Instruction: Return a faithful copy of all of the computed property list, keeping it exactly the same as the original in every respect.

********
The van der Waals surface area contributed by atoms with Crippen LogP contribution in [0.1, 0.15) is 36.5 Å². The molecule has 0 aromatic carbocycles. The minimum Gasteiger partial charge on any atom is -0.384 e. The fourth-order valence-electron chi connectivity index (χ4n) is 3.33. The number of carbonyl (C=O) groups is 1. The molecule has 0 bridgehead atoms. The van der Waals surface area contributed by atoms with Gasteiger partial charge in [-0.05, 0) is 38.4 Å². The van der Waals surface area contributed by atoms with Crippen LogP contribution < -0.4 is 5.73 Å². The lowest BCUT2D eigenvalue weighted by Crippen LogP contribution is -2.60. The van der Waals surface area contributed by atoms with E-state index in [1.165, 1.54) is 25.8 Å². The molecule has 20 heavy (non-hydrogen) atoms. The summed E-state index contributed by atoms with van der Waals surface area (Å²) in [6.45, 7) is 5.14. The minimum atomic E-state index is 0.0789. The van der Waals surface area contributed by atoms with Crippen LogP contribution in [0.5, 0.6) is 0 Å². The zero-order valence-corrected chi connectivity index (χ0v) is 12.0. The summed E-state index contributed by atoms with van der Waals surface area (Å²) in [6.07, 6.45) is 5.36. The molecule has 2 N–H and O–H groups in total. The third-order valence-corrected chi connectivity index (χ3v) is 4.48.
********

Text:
The van der Waals surface area contributed by atoms with Crippen LogP contribution in [0.1, 0.15) is 36.5 Å². The molecule has 0 aromatic carbocycles. The minimum Gasteiger partial charge on any atom is -0.384 e. The fourth-order valence-electron chi connectivity index (χ4n) is 3.33. The number of carbonyl (C=O) groups is 1. The molecule has 0 bridgehead atoms. The van der Waals surface area contributed by atoms with Gasteiger partial charge in [-0.05, 0) is 38.4 Å². The van der Waals surface area contributed by atoms with Crippen LogP contribution < -0.4 is 5.73 Å². The lowest BCUT2D eigenvalue weighted by Crippen LogP contribution is -2.60. The van der Waals surface area contributed by atoms with E-state index in [1.165, 1.54) is 25.8 Å². The molecule has 20 heavy (non-hydrogen) atoms. The summed E-state index contributed by atoms with van der Waals surface area (Å²) in [6.45, 7) is 5.14. The minimum atomic E-state index is 0.0789. The van der Waals surface area contributed by atoms with Crippen LogP contribution in [0.5, 0.6) is 0 Å². The zero-order valence-corrected chi connectivity index (χ0v) is 12.0. The summed E-state index contributed by atoms with van der Waals surface area (Å²) in [6.07, 6.45) is 5.36. The molecule has 2 N–H and O–H groups in total. The third-order valence-corrected chi connectivity index (χ3v) is 4.48.